Chiefs of the Name
From Wikipedia, the free encyclopedia.
A Chief of the Name
was a person recognised by the Chief Herald of Ireland
as the most senior known male descendant of the last inaugurated or de facto chief of that name in power in Gaelic Ireland at or before the end of the sixteenth century. After embarrassing official blunders in the 1990s which saw several impostors receive recognition, the Irish government decided in July 2003 to abandon this practice as there was no proper legal basis for it, and to continue such recognition would, on the advice of the Attorney General
, necessitate a constitutional referendum to amend Bunreacht na hÉireann
.This decision was criticised by, among others, Etienne Rynne, Professor Emeritus of Archaeology at NUI Galway. At abandonment the position was as follows:
Chiefs of the Name
- O Brien - Conor O Brien (Clare).
- O Callaghan - Don Juan O Callaghan (Spain).
- O Donoghue of the Glens - Geoffrey O Donoghue (Wicklow).
- O Conor Don - Desmond O Conor (England).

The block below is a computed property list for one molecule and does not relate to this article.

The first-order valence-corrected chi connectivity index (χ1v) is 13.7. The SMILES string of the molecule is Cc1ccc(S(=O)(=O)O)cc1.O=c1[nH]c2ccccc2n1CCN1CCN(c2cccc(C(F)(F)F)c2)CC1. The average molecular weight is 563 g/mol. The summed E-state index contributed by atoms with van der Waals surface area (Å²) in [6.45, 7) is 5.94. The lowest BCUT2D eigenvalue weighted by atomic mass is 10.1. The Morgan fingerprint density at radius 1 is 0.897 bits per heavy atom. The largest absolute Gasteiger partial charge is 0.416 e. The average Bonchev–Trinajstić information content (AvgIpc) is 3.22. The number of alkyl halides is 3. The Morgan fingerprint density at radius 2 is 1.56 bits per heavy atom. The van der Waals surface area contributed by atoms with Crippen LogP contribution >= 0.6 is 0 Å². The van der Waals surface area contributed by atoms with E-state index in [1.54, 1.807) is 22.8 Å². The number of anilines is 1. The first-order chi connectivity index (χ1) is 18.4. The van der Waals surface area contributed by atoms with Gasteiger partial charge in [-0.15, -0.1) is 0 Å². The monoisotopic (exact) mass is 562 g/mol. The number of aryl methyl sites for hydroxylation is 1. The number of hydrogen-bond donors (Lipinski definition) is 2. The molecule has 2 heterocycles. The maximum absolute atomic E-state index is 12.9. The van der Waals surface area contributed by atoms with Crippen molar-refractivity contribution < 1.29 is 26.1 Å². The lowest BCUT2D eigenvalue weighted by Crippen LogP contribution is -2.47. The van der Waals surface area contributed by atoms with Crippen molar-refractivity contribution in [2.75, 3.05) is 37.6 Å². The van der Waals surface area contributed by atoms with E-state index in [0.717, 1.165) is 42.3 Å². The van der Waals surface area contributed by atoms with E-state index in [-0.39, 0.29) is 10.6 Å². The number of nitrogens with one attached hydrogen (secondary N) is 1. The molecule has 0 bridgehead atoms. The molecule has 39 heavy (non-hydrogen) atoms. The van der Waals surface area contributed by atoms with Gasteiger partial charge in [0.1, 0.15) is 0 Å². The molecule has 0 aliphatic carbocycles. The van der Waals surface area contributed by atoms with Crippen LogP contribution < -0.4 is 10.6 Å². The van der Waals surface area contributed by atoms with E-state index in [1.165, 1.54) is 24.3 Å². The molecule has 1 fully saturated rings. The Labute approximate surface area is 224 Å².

- MacDermot - Nial MacDermot (Kildare).
- O Donovan - Morgan O Donovan (Cork).
- The Fox (An Sionnach) - John W Fox (Australia).
- MacGillicuddy of the Reeks - Richard McGillicuddy (France).
- O Morchoe - David N C O Morchoe (Wexford).
- O Neill of Clannaboy - Hugo O Neill (Portugal).
- O Grady of Kilballyowen - Henry Thomas Standish O Grady (France).
- O Kelly of Gallagh, Walter L O Kelly (Dublin).
- Mac Morrough Kavanagh - William Butler Kavanagh (Wales).
- O Donel of Tirconnell - Fr A O Donnell (Zimbabwe).
- O Dochartaigh of Inishowen - Ramon O Dogherty (Spain).
- O Long of Garranelongy.
- Maguire of Fermanagh.
- O Carroll of Eile O Carroll.
- O Ruairc of Breifne.
- Mac Donnell of the Glens.
- Joyce of Joyce Country.
- MacCarthy Mor. The recognition of Terence Mac Carthy (Morocco) was withdrawn in July 1999.
Application for recognition pending
- MacCarthy Mor
- Mac Sweeney Doe
- O Dowda
- O Hara
- O Meehan
Recognition not applied for
- O Neill Mór is claimed by Carlos O'Neill, Marques de la Granja (Spain).
- Around one hundred chiefships attested in historical records which have no known modern representative.